H.E.A.T. Report: (Lead is Poisoning our Kids)





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Published on Nov 28, 2016

Consequences of Housing Disinvestment and Associated Health Risks

To find out more, and how to identify neighborhoods where low income and minority residents face increased odds of toxic exposure download the HEAT Report at www.WeAreWyandotte.com

In 1910 Baltimore Mayor Barry Mahool said “Blacks should be quarantined in isolated slums in order to reduce the incidence of civil disturbance, to prevent the spread of communicable disease into the nearby white neighborhoods, and to protect the property values among the white majority.”

This practice hasn’t necessarily stopped.

One of the lingering effects of systemic disinvestment in housing as a result of redlining has been the decimation of housing stock in these redlined areas.

Central city housing has aged and declined. Newer replacement housing stock has not been built. Old homes have been demolished with the remnants left in the foundations of the properties to bleed into the soil. The homes that are left, are occupied by our community.

There’s lead in the water in Michigan, and there is lead in the walls, and in the soil of Wyandotte County Kansas.
Older homes are more likely to contain lead paint, which was not outlawed until the late 70’s.

These lower value properties most at risk for lead paint exposures overlap to a very large extent the areas of greater health risk identified on the high-risk population and Opportunity maps.
You can find maps of residential areas containing lead paint and more at www.WeAreWyandotte.com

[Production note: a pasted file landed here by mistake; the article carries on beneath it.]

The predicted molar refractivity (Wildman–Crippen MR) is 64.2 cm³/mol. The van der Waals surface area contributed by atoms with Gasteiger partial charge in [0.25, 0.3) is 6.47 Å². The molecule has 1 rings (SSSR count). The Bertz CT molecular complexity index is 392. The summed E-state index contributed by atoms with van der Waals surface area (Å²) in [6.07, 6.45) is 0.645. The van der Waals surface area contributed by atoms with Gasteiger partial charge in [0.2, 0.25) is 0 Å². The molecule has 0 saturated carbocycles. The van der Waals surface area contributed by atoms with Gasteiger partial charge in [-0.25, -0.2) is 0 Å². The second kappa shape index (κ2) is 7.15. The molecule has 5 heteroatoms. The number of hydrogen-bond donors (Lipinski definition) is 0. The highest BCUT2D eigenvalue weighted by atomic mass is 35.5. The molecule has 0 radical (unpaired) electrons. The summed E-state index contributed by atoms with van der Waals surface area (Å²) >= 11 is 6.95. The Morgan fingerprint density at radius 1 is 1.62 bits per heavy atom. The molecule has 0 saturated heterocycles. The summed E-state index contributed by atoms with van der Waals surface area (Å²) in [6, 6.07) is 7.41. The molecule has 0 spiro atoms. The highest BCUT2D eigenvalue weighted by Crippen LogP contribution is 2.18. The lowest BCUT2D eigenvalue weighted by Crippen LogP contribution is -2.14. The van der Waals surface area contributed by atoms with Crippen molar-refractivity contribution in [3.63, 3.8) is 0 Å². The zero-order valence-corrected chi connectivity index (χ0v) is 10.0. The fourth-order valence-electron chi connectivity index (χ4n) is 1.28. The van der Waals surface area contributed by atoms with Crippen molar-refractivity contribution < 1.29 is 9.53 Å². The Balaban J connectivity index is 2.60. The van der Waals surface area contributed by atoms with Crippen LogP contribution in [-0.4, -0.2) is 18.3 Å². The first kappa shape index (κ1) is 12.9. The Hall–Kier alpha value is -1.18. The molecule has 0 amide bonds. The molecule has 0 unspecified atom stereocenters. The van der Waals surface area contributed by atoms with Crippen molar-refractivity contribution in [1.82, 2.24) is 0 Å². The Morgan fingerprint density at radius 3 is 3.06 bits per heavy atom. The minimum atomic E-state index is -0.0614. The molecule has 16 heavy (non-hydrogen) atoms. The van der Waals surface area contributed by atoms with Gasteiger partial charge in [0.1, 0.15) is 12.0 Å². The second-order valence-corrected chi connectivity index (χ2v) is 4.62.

Lead and proximity to other environmental health hazards is predominantly impacting our communities of color near the industrial areas and in areas with disinvestment and poor housing stock.

The HEAT Report leverages the history of policies that have shaped the make-up of today’s neighborhood and highlights ongoing injustices and extraction of wealth.
You can draw a bright line from redlining, through neighborhood disinvestment, to current residential housing conditions and identify those neighborhoods where children are most likely to be lead poisoned.

The end result is an area of severely depressed residential properties, where the remaining residents are largely those lacking the means to leave and the resources to deal with the health effects of potential exposures.

The history of Kansas City is, in large measure, the history of the Kansas and Missouri Rivers and their role in transportation, commerce, and civic life.

The history of Kansas City is not unique. What happened in Wyandotte County Kansas happened all across the country.
Low-income and minority residents have been historically excluded from the decision processes that place their neighborhoods at greater risk of toxic exposures. Environmental law provides legal means to empower these residents to seek remedy.

Environmental justice, as defined by the U.S. Environmental Protection Agency (EPA), is “the fair treatment and meaningful involvement of all people regardless of race, color, national origin, or income, with respect to the development, implementation, and enforcement of environmental laws, regulations, and policies.”

You are Wyandotte

To find out more, and how to identify neighborhoods where low income and minority residents face increased odds of toxic exposure download the HEAT Report at www.WeAreWyandotte.com


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